Joel Perrault has all the qualities necessary to make this team. He's got size, at 6'2" and 212 lbs. In fact, he's been pencil-thin for most of his past few stints in the NHL, but word is he's filled out. He's got offensive ability as a point-a-game player for the AHL's San Antonio Rampage the past two seasons, and he's got NHL experience, having played 69 games for the Phoenix Coyotes. The problem? It took him five seasons to reach those numbers. He's really more of a scorer, and he simply hasn't been a consistent enough offensive threat at this level to stay in the NHL. His new plan? Remake himself as a defensive forward with some upside. If it works, it will really benefit the Canucks. Perrault's got an uphill battle to convince the coaches he can be as defensively responsible or as tough as shutdown guys like Bolduc, Bliznak, Schneider, but if he can show he's developed that side of his game (he's got the size!), he's got better hands than those guys and that's working in his favor. I think he'll do it. Chances he makes the team: fairly high.
Stefan Schneider could be a surprise. People seem to have forgotten we signed him last March, or perhaps they've confused him with the other Schneiders that have worn the Orca over the past few seasons. He's different. Also, his positives are plain to see: he's 6'4", 200 lbs, and still filling out. While he isn't known for his scoring ability, he is known for his defense. He was the top defensive forward on last year's Portland Winterhawks team after they converted him from defense and used him as a shutdown center. He has nice skating ability, good strength, and is a versatile player that can be slotted in anywhere. At 20, he's still growing physically, but his maturity is through the roof. He's won the Bill Anderson award two years in a row for his character and leadership. He's young, and he's coming right out of junior, though. Chances he makes the team: it's possible, though I doubt it.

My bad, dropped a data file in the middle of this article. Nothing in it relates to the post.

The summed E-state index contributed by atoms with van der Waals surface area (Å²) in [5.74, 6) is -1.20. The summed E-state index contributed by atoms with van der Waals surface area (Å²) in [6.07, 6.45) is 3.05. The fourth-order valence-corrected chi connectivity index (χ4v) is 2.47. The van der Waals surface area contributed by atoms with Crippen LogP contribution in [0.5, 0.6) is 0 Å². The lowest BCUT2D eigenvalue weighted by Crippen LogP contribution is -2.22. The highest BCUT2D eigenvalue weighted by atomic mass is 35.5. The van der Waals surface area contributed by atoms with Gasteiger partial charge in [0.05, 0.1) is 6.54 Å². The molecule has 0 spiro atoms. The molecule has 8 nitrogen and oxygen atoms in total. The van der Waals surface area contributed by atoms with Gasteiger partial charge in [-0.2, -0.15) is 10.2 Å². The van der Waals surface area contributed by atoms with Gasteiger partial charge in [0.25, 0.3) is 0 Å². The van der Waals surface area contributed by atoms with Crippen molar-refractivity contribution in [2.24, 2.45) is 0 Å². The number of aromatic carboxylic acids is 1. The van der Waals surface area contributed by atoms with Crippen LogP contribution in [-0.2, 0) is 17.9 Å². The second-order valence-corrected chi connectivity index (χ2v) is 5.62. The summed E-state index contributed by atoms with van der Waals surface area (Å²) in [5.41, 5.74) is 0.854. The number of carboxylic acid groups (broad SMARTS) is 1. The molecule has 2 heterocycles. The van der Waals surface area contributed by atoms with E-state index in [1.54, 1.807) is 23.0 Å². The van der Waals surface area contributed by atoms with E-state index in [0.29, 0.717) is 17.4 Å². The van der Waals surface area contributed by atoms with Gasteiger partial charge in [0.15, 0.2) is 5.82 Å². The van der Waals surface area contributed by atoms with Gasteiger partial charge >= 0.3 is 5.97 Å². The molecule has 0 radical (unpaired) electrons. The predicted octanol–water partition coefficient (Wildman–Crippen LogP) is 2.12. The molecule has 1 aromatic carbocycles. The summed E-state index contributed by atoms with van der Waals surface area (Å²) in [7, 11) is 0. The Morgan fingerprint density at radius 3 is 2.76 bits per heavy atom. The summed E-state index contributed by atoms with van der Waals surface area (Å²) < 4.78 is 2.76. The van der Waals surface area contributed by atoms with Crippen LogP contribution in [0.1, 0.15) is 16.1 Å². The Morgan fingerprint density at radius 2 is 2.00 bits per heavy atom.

Cody Hodgson might not be your prototypical fourth-line center, but let's immediately skip past this stupidity that putting him on the fourth-line will ruin him. He's known as a defensively responsible centerman, so what's the harm in putting him in a position that requires that? We already know he has great hands, we know he's got great defensive awareness and vision. All he wants is to make the Canucks, and he could very well do it as the fourth-line center. If he excels, bump him up the depth chart. Considering that nobody else is a lock to get this spot, Hodgson has just as good a shot as any. Naysayers will tell you that this would ruin his development. I'm sorry, but that's just foolish. Playing every night in the NHL, even on the fourth-line, can't hurt you. Expected to be a star player when you're not ready can, and expectations won't be too high if Hodgson's getting seven or eight minutes a night to start. Alex Burrows went from the fourth to the first line. In a better comparable, Ryan Kesler went from the fourth to the first. If Hodgson can contribute here, he'll be placed here, and I think he can. If he shows he's better than fourth-line center, bump him up a line and move Malhotra over. Isn't that what everybody wants? Chances he makes the team: if his skating has improved, fairly high. Chances he starts on the fourth-line? Higher than you think.